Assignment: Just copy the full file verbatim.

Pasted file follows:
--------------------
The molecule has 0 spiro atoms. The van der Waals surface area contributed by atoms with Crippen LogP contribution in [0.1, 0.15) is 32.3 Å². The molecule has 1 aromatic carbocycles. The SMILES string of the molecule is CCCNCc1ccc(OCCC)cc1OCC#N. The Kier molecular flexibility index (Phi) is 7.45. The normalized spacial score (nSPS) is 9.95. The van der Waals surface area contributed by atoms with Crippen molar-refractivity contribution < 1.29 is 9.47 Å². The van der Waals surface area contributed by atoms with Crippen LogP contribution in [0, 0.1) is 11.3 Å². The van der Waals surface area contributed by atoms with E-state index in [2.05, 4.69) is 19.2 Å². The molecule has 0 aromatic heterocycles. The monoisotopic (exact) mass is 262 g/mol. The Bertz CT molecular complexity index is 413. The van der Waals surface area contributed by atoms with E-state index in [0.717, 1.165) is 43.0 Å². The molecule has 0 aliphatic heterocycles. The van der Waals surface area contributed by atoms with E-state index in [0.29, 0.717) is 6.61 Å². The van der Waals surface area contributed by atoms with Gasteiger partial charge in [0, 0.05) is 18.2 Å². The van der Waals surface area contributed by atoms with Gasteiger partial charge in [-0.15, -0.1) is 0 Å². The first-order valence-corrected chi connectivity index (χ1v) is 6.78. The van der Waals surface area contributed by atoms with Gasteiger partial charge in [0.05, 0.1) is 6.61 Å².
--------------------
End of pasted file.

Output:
The molecule has 0 spiro atoms. The van der Waals surface area contributed by atoms with Crippen LogP contribution in [0.1, 0.15) is 32.3 Å². The molecule has 1 aromatic carbocycles. The SMILES string of the molecule is CCCNCc1ccc(OCCC)cc1OCC#N. The Kier molecular flexibility index (Phi) is 7.45. The normalized spacial score (nSPS) is 9.95. The van der Waals surface area contributed by atoms with Crippen molar-refractivity contribution < 1.29 is 9.47 Å². The van der Waals surface area contributed by atoms with Crippen LogP contribution in [0, 0.1) is 11.3 Å². The van der Waals surface area contributed by atoms with E-state index in [2.05, 4.69) is 19.2 Å². The molecule has 0 aromatic heterocycles. The monoisotopic (exact) mass is 262 g/mol. The Bertz CT molecular complexity index is 413. The van der Waals surface area contributed by atoms with E-state index in [0.717, 1.165) is 43.0 Å². The molecule has 0 aliphatic heterocycles. The van der Waals surface area contributed by atoms with E-state index in [0.29, 0.717) is 6.61 Å². The van der Waals surface area contributed by atoms with Gasteiger partial charge in [0, 0.05) is 18.2 Å². The van der Waals surface area contributed by atoms with Gasteiger partial charge in [-0.15, -0.1) is 0 Å². The first-order valence-corrected chi connectivity index (χ1v) is 6.78. The van der Waals surface area contributed by atoms with Gasteiger partial charge in [0.05, 0.1) is 6.61 Å².